After the initial gut reaction of 'how will we manage?', we were able to identify a number of roles and tasks which needed to be delegated, and also to think about how the fellowship might function in the future. During the next phase we tried to redistribute the load among those who were available. This was helpful as some well-defined tasks were taken on by willing people, but it also revealed the limits of this solution. Two areas of concern were identified: we could call these 'availability' and 'coordination'. In our particular situation and at the present time, there is no one who feels equipped to take on the responsibility. As people often come to Christ with very little background knowledge of the Word of God, preparation for baptism has become the norm, as have marriage preparation classes for the same reason. Who can be available to lead these, at the times and in the places that family and professional constraints impose? A growing church means new and diverse activities, and new faces almost every week. Without coordination, there will be snags, friction, unnecessary tensions, lost opportunities, etc. Taking stock and thinking through all the implications of a new situation has taken time.


Encouraging progress towards maturity meant, for us, not proposing cut-and-dried solutions of our own invention. We have tried to help identify possibilities, and we have had to rekindle discussion and reflection on occasion. But the fellowship has to find its own way forward, in dependence on the Holy Spirit. After about a year, there was a turnaround in the thinking of most of the church members and the decision was made to look for a part-time worker. This is a transitional measure which seems wise. It will mean a real financial effort but is perceived as a challenge of faith, not an insurmountable task.



Once the idea of a transition had been digested, it generated a desire to move ahead. Projects we had been trying to promote at last got off the ground. In September 2013 we started a monthly session of church-based theological education. Eighteen people signed up and regularly attend the session, among them some of the present church leaders and also younger people with potential.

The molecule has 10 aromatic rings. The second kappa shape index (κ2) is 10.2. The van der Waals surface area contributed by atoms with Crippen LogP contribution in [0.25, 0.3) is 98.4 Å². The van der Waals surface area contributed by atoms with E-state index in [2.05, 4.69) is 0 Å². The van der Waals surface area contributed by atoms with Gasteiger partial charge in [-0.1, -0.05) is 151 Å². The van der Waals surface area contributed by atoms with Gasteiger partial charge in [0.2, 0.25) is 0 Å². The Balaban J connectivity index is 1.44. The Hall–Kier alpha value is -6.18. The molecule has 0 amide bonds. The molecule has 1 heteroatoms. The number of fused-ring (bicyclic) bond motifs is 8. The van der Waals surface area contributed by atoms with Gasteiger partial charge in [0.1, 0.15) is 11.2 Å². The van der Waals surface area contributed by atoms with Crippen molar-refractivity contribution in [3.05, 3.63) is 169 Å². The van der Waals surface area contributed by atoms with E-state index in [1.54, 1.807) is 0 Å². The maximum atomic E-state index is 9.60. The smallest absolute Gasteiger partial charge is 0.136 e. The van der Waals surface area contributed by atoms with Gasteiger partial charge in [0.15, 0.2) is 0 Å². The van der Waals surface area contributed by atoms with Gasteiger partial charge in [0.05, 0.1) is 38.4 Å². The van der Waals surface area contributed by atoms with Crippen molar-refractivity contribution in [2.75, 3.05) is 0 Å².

Our geographical situation means we rarely have visiting speakers, but we now have a team of eight preachers in the fellowship. We have begun to meet regularly to share perceived needs for teaching and to plan ahead. There are plans to share resources and we hope to organise some workshops on specific aspects of preaching and teaching.


Little 'think tanks' have been formed, one to stimulate our personal and corporate prayer life, another to reflect on new forms of evangelism and to offer basic training in how to share the gospel today. Two new elders have been appointed and several men and women in the 20 to 40 age group have taken on new responsibilities.


We have no qualms about moving on to a new phase of ministry, devoting our time and energy to encouraging and supporting the small churches scattered across our Massif Central region.


Pray for French churches contemplating the transition to the post-missionary era, that faith will prevail over fear.